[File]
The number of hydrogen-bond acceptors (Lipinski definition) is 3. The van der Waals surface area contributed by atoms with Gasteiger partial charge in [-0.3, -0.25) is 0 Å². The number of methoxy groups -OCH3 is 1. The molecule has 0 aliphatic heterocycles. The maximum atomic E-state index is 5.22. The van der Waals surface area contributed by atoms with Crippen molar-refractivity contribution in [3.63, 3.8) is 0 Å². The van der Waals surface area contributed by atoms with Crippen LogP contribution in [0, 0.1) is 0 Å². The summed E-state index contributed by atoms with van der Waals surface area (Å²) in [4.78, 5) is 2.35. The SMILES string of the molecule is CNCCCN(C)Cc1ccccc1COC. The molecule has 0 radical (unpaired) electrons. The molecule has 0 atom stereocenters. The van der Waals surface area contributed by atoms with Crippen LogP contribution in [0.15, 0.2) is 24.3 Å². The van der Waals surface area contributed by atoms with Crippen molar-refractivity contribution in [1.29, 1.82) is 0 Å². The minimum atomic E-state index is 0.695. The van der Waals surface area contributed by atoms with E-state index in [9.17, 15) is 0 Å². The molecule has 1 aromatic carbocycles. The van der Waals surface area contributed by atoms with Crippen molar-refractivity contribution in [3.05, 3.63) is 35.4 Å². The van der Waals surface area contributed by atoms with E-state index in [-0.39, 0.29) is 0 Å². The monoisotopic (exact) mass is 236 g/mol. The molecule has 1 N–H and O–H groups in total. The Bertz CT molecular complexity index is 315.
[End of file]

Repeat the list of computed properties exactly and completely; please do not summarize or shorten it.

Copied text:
The number of hydrogen-bond acceptors (Lipinski definition) is 3. The van der Waals surface area contributed by atoms with Gasteiger partial charge in [-0.3, -0.25) is 0 Å². The number of methoxy groups -OCH3 is 1. The molecule has 0 aliphatic heterocycles. The maximum atomic E-state index is 5.22. The van der Waals surface area contributed by atoms with Crippen molar-refractivity contribution in [3.63, 3.8) is 0 Å². The van der Waals surface area contributed by atoms with Crippen LogP contribution in [0, 0.1) is 0 Å². The summed E-state index contributed by atoms with van der Waals surface area (Å²) in [4.78, 5) is 2.35. The SMILES string of the molecule is CNCCCN(C)Cc1ccccc1COC. The molecule has 0 radical (unpaired) electrons. The molecule has 0 atom stereocenters. The van der Waals surface area contributed by atoms with Crippen LogP contribution in [0.15, 0.2) is 24.3 Å². The van der Waals surface area contributed by atoms with Crippen molar-refractivity contribution in [1.29, 1.82) is 0 Å². The minimum atomic E-state index is 0.695. The van der Waals surface area contributed by atoms with E-state index in [9.17, 15) is 0 Å². The molecule has 1 aromatic carbocycles. The van der Waals surface area contributed by atoms with Crippen molar-refractivity contribution in [3.05, 3.63) is 35.4 Å². The van der Waals surface area contributed by atoms with E-state index in [-0.39, 0.29) is 0 Å². The monoisotopic (exact) mass is 236 g/mol. The molecule has 1 N–H and O–H groups in total. The Bertz CT molecular complexity index is 315.